Blue Origin rocket passes latest test, sets path for crewed space launches

Mission NS-15 offered a chance to see actual humans aboard Jeff Bezos' New Shepard rocket.

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Eric Mack
3 min read

NS-15 lifts off!

CNET/Blue Origin video

Blue Origin, the private spaceflight company started by Amazon founder Jeff Bezos, performed another test flight of its New Shepard rocket Wednesday, bringing it closer to flying humans to space in a very tangible way. The 15th launch of New Shepard, dubbed NS-15, started with humans inside the crew capsule, although none of them actually flew on the mission.

On Wednesday morning, Blue Origin went through the motions of driving astronaut stand-ins for the day from its training facility down to the launch pad. There they paused for a photo in front of New Shepard and then climbed the tower and loaded into the capsule. 

Audrey Powers, Blue Origin vice president for legal, and engineer Gary Lai, who is responsible for helping lead the design of New Shepard, climbed into the capsule, buckled in and performed a communications check with mission control. The hatch was closed but not latched, as after a few minutes everyone but a dummy named Mannequin Skywalker exited the capsule and departed the landing pad. 

Then a long wait ensued. A series of holds that appeared to be related to winds and other weather conditions delayed liftoff of NS-15 until flames finally emerged from the bottom end of the booster at 9:50 a.m. PT (11:50 a.m. PT).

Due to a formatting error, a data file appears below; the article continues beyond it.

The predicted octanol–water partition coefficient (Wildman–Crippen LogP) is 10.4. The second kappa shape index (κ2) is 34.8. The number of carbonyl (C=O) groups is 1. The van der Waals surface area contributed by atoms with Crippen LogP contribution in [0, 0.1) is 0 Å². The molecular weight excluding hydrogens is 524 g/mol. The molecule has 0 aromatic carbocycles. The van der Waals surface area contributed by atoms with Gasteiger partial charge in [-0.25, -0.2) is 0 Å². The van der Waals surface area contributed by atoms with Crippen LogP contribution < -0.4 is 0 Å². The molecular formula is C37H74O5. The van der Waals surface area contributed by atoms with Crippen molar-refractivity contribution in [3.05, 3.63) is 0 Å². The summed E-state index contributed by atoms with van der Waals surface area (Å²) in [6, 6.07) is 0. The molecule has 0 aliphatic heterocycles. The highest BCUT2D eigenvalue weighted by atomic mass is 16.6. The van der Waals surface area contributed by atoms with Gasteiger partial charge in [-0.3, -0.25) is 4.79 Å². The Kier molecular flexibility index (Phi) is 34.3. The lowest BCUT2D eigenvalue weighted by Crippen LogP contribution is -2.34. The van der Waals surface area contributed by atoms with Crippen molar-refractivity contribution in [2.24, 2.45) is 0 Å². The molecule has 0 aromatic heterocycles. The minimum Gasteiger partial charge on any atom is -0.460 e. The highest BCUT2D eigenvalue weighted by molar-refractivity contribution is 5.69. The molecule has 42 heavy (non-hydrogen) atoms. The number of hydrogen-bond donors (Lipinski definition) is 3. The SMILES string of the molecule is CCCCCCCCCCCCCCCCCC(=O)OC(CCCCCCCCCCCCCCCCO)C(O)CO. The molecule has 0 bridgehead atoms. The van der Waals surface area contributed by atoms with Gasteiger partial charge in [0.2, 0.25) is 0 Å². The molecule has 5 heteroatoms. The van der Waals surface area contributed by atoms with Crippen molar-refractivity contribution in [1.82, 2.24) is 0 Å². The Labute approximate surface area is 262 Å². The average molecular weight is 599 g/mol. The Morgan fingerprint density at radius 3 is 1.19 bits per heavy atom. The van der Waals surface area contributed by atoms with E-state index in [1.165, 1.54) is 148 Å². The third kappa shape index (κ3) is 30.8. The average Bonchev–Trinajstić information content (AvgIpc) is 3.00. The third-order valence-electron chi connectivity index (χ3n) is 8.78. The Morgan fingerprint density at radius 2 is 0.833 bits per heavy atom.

New Shepard then blasted off to the edge of space as the company has successfully done 14 times already. The capsule separated from the rocket booster and continued to climb to a height of 66 miles (106 kilometers) while the booster came in for a successful vertical landing. A few minutes later, the capsule made a soft landing in the west Texas desert with the aid of parachutes. The whole process took just over 10 minutes.

Later, the designated astronauts for the day were set to again get inside the capsule and rehearse opening the hatch and exiting.

Wednesday's mission follows a successful launch and landing in January that included the latest version of the crew capsule, which is identical or at least very close to the one the company's first paying customers will use.

During the pre-launch livestream, Blue Origin's Ariane Cornell provided a little more insight into what the New Shepard flight experience will be like for the company's future paying customers. Those civilian astronauts will arrive at the company's facility in west Texas three days before their flight. They will go through flight training and a dress rehearsal of the launch process before finally climbing into the capsule for the real thing. 

The highlight comes a few minutes after launch when the New Shepard capsule separates from the booster and continues to climb. At maximum altitude, passengers will experience three minutes of weightlessness before buckling back in and descending for a soft landing about two miles from the launch pad.

Five years into its testing program, it's not clear when those first commercial flights will happen. The company is calling NS-15 a critical "verification step" prior to flying astronauts.

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